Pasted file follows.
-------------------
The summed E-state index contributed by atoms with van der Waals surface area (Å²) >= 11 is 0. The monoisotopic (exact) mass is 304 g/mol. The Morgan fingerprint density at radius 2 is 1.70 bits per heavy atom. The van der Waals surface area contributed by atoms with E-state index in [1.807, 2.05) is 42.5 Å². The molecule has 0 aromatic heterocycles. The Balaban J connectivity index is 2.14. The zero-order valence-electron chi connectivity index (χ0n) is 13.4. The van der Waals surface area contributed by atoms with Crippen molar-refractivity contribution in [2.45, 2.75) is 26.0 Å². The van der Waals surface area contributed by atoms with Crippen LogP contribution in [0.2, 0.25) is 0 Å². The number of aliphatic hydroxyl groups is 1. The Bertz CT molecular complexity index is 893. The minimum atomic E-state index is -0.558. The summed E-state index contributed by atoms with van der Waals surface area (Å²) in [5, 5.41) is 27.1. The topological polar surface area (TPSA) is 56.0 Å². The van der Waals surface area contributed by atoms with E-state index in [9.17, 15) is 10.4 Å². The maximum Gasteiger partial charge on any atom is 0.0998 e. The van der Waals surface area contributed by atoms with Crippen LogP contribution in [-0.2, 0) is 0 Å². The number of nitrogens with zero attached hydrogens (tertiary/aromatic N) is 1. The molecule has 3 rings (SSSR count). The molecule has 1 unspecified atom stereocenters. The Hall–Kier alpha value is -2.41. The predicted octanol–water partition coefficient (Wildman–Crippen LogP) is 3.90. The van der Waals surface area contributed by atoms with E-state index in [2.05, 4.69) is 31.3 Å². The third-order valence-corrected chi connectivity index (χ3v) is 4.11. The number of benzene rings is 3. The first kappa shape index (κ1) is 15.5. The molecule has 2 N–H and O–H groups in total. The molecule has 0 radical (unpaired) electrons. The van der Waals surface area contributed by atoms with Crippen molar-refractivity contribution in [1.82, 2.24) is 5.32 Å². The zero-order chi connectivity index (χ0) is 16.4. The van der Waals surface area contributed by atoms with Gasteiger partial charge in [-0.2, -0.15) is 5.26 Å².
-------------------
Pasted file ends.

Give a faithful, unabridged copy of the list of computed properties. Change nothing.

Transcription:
The summed E-state index contributed by atoms with van der Waals surface area (Å²) >= 11 is 0. The monoisotopic (exact) mass is 304 g/mol. The Morgan fingerprint density at radius 2 is 1.70 bits per heavy atom. The van der Waals surface area contributed by atoms with E-state index in [1.807, 2.05) is 42.5 Å². The molecule has 0 aromatic heterocycles. The Balaban J connectivity index is 2.14. The zero-order valence-electron chi connectivity index (χ0n) is 13.4. The van der Waals surface area contributed by atoms with Crippen molar-refractivity contribution in [2.45, 2.75) is 26.0 Å². The van der Waals surface area contributed by atoms with Crippen LogP contribution in [0.2, 0.25) is 0 Å². The number of aliphatic hydroxyl groups is 1. The Bertz CT molecular complexity index is 893. The minimum atomic E-state index is -0.558. The summed E-state index contributed by atoms with van der Waals surface area (Å²) in [5, 5.41) is 27.1. The topological polar surface area (TPSA) is 56.0 Å². The van der Waals surface area contributed by atoms with E-state index in [9.17, 15) is 10.4 Å². The maximum Gasteiger partial charge on any atom is 0.0998 e. The van der Waals surface area contributed by atoms with Crippen LogP contribution in [-0.2, 0) is 0 Å². The number of nitrogens with zero attached hydrogens (tertiary/aromatic N) is 1. The molecule has 3 rings (SSSR count). The molecule has 1 unspecified atom stereocenters. The Hall–Kier alpha value is -2.41. The predicted octanol–water partition coefficient (Wildman–Crippen LogP) is 3.90. The van der Waals surface area contributed by atoms with E-state index in [2.05, 4.69) is 31.3 Å². The third-order valence-corrected chi connectivity index (χ3v) is 4.11. The number of benzene rings is 3. The first kappa shape index (κ1) is 15.5. The molecule has 2 N–H and O–H groups in total. The molecule has 0 radical (unpaired) electrons. The van der Waals surface area contributed by atoms with Crippen molar-refractivity contribution in [1.82, 2.24) is 5.32 Å². The zero-order chi connectivity index (χ0) is 16.4. The van der Waals surface area contributed by atoms with Gasteiger partial charge in [-0.2, -0.15) is 5.26 Å².